Labels of ‘good’ and ‘great’ don’t provide full story on composers
- Published: May 23, 2015, 4 AM
Mel Wacks is director of the Jewish-American Hall of Fame, president of the American Israel Numismatic Association, and is a member of the board of directors of the American Medallic Sculpture Association.
The wonderful thing about numismatics is that when we delve into virtually any coin, medal or token, we often discover one or more fascinating stories.
In particular, topical collecting allows us to combine numismatics with our other interests, such as archeology, ornithology, optometry, paleontology, or — as with the current topic — musicology.
In Steve Roach’s editorial in the May issue of Coin World, he asked the question: “Why is one [opera composer] remembered (Wagner) and the other all but forgotten? The answer is the difference between good (Meyerbeer) and great (Wagner).”
This statement aroused my curiosity. I know that Meyerbeer was Jewish and that Wagner was a notorious anti-Semite. I am familiar with Wagner’s works but, frankly, I don’t recall ever hearing anything by Meyerbeer.
I enjoy doing research, and discovered an interesting story in Wikipedia that at least partially explains why Meyerbeer’s works are rarely performed today — and it may have little to do with their quality:
The article relates that Meyerbeer was a successful composer but that, following his death in 1864, Wagner and Wagner’s supporters became strong critics of the Jewish composer. Later, the Nazi regime suppressed his works, and even after the Nazis were defeated, Meyerbeer’s works remained largely ignored in Germany.
While Wagner’s music might be considered great, as a person he was lousy. And only time will tell how Meyerbeer’s works will be considered in the pantheon of music — as the anti-Semitic attacks by Wagner and his friends fade away. After all, Bach — who is now universally recognized as one of the greatest composers of all time — was all but forgotten until Mendelssohn revived him. Mendelssohn was also attacked by Wagner in a notorious and poisonous essay, “Jewishness in Music.” In it, Wagner said that Mendelssohn “has shown us that a Jew can possess the richest measure of specific talents, the most refined and varied culture ... without even once through all these advantages being able to bring forth in us that profound, heart-and-soul searching effect we expect from music.”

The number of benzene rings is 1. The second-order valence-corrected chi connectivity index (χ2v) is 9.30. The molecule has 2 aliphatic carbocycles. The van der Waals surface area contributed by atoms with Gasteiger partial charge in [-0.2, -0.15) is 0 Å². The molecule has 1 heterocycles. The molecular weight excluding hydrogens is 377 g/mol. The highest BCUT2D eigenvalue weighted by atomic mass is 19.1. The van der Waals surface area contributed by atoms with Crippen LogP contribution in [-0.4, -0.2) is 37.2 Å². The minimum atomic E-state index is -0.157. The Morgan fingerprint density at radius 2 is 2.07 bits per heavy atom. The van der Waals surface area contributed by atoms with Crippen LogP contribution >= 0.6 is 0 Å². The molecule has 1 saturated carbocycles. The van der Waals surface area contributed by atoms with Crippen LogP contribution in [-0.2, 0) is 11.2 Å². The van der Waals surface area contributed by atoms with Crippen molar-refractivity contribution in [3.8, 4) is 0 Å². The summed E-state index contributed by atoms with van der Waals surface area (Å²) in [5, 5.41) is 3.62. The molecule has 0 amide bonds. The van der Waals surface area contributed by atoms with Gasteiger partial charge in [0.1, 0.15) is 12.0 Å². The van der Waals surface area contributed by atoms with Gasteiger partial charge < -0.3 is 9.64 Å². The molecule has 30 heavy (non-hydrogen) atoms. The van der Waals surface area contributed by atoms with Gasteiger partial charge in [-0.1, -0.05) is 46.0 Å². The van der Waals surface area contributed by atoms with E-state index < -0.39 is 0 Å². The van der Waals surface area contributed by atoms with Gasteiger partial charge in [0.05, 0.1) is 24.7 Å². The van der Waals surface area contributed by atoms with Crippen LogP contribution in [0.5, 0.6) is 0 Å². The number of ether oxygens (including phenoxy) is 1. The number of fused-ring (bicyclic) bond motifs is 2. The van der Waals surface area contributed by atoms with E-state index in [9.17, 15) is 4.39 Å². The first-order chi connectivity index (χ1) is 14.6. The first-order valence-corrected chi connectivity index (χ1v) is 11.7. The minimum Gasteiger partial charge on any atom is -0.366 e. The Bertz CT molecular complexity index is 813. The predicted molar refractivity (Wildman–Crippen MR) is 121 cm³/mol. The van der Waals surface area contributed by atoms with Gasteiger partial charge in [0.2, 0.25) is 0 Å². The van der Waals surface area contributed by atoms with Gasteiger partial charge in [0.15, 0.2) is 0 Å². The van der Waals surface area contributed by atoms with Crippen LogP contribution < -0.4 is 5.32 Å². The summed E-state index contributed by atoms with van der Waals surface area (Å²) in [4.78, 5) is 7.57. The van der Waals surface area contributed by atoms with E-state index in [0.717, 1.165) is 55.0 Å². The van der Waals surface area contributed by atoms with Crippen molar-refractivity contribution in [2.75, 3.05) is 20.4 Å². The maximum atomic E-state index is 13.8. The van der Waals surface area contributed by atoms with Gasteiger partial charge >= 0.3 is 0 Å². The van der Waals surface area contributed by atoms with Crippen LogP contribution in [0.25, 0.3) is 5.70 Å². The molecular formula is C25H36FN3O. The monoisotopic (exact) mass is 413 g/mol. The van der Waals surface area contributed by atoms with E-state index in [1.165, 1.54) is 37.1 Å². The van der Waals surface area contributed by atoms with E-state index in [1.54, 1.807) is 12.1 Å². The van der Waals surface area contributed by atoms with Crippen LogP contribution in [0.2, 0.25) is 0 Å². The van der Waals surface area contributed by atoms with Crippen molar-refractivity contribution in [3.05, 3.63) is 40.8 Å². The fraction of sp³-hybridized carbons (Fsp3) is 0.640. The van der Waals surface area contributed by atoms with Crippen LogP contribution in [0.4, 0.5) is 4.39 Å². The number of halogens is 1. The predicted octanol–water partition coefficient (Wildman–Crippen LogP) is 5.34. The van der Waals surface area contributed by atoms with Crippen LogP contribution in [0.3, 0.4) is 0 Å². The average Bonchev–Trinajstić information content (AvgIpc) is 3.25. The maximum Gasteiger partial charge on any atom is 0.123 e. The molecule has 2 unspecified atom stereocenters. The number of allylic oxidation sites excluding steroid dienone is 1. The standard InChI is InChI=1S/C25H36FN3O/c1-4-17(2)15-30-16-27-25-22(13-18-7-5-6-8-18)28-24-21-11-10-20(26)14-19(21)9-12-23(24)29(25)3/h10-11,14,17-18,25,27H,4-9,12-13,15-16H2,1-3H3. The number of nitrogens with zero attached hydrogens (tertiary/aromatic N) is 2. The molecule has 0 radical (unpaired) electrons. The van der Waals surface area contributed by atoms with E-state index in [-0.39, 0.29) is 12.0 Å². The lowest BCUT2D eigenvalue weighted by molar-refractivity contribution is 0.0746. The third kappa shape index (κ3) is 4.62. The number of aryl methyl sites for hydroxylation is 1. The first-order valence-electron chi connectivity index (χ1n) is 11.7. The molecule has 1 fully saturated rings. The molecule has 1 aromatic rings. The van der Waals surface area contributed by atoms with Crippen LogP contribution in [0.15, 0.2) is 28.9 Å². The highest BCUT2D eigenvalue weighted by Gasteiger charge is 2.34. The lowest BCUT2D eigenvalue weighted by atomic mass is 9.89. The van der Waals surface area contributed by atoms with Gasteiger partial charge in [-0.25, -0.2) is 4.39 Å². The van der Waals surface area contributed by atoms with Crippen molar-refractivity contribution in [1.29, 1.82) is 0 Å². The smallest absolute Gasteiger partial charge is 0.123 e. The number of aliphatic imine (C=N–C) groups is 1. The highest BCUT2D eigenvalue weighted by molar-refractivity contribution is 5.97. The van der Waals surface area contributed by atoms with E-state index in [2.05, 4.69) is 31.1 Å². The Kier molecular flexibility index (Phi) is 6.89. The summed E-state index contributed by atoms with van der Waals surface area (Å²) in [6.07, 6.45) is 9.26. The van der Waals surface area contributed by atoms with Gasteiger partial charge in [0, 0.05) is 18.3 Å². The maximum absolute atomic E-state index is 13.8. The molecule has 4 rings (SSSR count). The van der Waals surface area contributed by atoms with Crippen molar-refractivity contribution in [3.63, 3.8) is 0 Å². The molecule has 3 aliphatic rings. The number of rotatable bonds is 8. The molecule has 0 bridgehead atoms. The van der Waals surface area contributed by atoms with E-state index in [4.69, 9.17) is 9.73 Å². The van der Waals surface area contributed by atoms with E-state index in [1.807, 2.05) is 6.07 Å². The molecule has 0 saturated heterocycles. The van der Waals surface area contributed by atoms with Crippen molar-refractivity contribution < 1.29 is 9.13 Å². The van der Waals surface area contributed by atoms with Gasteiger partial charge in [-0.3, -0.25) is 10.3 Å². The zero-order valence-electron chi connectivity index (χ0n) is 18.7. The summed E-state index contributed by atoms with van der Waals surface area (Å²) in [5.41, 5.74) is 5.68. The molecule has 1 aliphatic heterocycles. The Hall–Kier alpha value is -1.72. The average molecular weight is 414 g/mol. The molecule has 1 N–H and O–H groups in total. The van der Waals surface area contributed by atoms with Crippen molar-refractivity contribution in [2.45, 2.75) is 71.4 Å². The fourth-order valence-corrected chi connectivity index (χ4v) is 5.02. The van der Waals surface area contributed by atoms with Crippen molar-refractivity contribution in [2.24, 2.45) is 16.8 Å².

The Meyerbeer Fan Club website (www.meyerbeer.com) indicates: “The operas of Meyerbeer, though wildly successful in his time and for fifty years following his death, have virtually disappeared from the major opera venues. His Les Huguenots, for example, was performed 1,000 times at the Paris Opera before the turn of the century (in only 64 years), an unheard of total, even by the standards of our own time. By comparison, Puccini’s La Boheme, which is considered the most popular opera of all time, only recently passed the 1,000 performance mark at the Metropolitan Opera in New York, but only after nearly 100 years.”
The May 7, 1864, edition of The Spectator carried this news item: “The death of Meyerbeer the great composer is announced this week. Like many great composers, he was a Jew, the son of a banker of Berlin, and very wealthy. He has left one great opera, Africaine, finished and ready for the stage, having waited years for a soprano voice able to execute one part to perfection.”
In conclusion, I think that Steve Roach should have picked on another so-called “good” composer. Meyerbeer was considered great in his time and nothing that Wagner or the Nazis did or said should take that away from him. But I thank Steve for opening the doors to me (and the readers of this article) on a fascinating adventure.
Lastly, my curiosity was aroused enough to listen to some of Meyerbeer’s music on www.juzp.net and to see what numismatic remembrances of Meyerbeer there are. There don’t appear to be any commemorative coins, but I did discover two art medals. One was a 34-millimeter bronze by Valentin Maurice Borrel offered for under $75. The other, priced at $2,500, was created by David d’Angers in 1842.
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